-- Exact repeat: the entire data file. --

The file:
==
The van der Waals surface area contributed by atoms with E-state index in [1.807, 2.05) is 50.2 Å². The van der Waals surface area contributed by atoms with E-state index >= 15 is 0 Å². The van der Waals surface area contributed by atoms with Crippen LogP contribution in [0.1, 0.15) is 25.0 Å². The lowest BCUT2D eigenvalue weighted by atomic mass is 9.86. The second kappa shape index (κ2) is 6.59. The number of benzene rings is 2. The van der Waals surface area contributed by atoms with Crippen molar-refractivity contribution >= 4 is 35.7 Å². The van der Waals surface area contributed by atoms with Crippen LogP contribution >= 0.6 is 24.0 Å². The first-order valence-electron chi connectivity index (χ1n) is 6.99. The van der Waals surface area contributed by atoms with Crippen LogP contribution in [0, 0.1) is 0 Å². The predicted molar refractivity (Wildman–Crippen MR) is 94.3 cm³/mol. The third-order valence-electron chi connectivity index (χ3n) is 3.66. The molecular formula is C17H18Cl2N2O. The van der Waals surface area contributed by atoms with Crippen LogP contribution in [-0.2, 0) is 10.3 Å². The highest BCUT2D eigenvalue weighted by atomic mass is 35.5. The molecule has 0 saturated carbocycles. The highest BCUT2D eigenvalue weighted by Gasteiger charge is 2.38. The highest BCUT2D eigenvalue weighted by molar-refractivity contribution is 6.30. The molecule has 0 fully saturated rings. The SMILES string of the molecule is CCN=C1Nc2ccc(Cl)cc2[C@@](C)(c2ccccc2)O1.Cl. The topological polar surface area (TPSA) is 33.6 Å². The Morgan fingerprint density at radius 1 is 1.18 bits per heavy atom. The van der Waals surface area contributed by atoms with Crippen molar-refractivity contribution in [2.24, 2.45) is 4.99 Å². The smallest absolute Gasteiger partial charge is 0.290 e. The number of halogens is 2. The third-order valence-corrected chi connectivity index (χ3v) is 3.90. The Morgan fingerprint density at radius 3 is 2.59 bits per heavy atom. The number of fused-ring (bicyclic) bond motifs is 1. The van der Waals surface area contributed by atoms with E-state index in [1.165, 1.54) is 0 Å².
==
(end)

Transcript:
The van der Waals surface area contributed by atoms with E-state index in [1.807, 2.05) is 50.2 Å². The van der Waals surface area contributed by atoms with E-state index >= 15 is 0 Å². The van der Waals surface area contributed by atoms with Crippen LogP contribution in [0.1, 0.15) is 25.0 Å². The lowest BCUT2D eigenvalue weighted by atomic mass is 9.86. The second kappa shape index (κ2) is 6.59. The number of benzene rings is 2. The van der Waals surface area contributed by atoms with Crippen molar-refractivity contribution >= 4 is 35.7 Å². The van der Waals surface area contributed by atoms with Crippen LogP contribution >= 0.6 is 24.0 Å². The first-order valence-electron chi connectivity index (χ1n) is 6.99. The van der Waals surface area contributed by atoms with Crippen LogP contribution in [0, 0.1) is 0 Å². The predicted molar refractivity (Wildman–Crippen MR) is 94.3 cm³/mol. The third-order valence-electron chi connectivity index (χ3n) is 3.66. The molecular formula is C17H18Cl2N2O. The van der Waals surface area contributed by atoms with Crippen LogP contribution in [-0.2, 0) is 10.3 Å². The highest BCUT2D eigenvalue weighted by atomic mass is 35.5. The molecule has 0 saturated carbocycles. The highest BCUT2D eigenvalue weighted by Gasteiger charge is 2.38. The highest BCUT2D eigenvalue weighted by molar-refractivity contribution is 6.30. The molecule has 0 fully saturated rings. The SMILES string of the molecule is CCN=C1Nc2ccc(Cl)cc2[C@@](C)(c2ccccc2)O1.Cl. The topological polar surface area (TPSA) is 33.6 Å². The Morgan fingerprint density at radius 1 is 1.18 bits per heavy atom. The van der Waals surface area contributed by atoms with Crippen molar-refractivity contribution in [2.24, 2.45) is 4.99 Å². The smallest absolute Gasteiger partial charge is 0.290 e. The number of halogens is 2. The third-order valence-corrected chi connectivity index (χ3v) is 3.90. The Morgan fingerprint density at radius 3 is 2.59 bits per heavy atom. The number of fused-ring (bicyclic) bond motifs is 1. The van der Waals surface area contributed by atoms with E-state index in [1.165, 1.54) is 0 Å².